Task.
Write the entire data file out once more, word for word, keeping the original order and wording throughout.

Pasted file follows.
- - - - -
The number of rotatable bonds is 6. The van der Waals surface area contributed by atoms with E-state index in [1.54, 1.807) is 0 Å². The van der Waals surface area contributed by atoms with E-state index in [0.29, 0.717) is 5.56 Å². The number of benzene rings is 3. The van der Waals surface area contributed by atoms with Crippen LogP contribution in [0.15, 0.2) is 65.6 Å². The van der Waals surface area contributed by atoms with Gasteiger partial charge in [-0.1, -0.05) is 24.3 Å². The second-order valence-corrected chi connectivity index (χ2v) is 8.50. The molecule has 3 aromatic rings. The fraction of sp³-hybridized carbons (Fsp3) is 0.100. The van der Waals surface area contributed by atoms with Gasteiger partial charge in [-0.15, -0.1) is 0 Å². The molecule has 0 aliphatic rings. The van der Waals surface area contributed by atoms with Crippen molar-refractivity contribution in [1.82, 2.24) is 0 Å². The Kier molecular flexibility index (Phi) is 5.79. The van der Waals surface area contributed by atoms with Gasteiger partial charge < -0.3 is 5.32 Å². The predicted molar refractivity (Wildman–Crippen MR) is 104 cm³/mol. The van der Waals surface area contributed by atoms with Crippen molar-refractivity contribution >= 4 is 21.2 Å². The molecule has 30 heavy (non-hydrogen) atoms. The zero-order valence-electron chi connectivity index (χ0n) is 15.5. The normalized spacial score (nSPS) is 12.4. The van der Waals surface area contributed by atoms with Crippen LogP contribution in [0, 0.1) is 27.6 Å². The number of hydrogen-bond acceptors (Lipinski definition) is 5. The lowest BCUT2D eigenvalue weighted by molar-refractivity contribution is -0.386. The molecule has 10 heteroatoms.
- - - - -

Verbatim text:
The number of rotatable bonds is 6. The van der Waals surface area contributed by atoms with E-state index in [1.54, 1.807) is 0 Å². The van der Waals surface area contributed by atoms with E-state index in [0.29, 0.717) is 5.56 Å². The number of benzene rings is 3. The van der Waals surface area contributed by atoms with Crippen LogP contribution in [0.15, 0.2) is 65.6 Å². The van der Waals surface area contributed by atoms with Gasteiger partial charge in [-0.1, -0.05) is 24.3 Å². The second-order valence-corrected chi connectivity index (χ2v) is 8.50. The molecule has 3 aromatic rings. The fraction of sp³-hybridized carbons (Fsp3) is 0.100. The van der Waals surface area contributed by atoms with Gasteiger partial charge in [-0.15, -0.1) is 0 Å². The molecule has 0 aliphatic rings. The van der Waals surface area contributed by atoms with Crippen molar-refractivity contribution in [1.82, 2.24) is 0 Å². The Kier molecular flexibility index (Phi) is 5.79. The van der Waals surface area contributed by atoms with Gasteiger partial charge < -0.3 is 5.32 Å². The predicted molar refractivity (Wildman–Crippen MR) is 104 cm³/mol. The van der Waals surface area contributed by atoms with Crippen molar-refractivity contribution >= 4 is 21.2 Å². The molecule has 30 heavy (non-hydrogen) atoms. The zero-order valence-electron chi connectivity index (χ0n) is 15.5. The normalized spacial score (nSPS) is 12.4. The van der Waals surface area contributed by atoms with Crippen LogP contribution in [0, 0.1) is 27.6 Å². The number of hydrogen-bond acceptors (Lipinski definition) is 5. The lowest BCUT2D eigenvalue weighted by molar-refractivity contribution is -0.386. The molecule has 10 heteroatoms.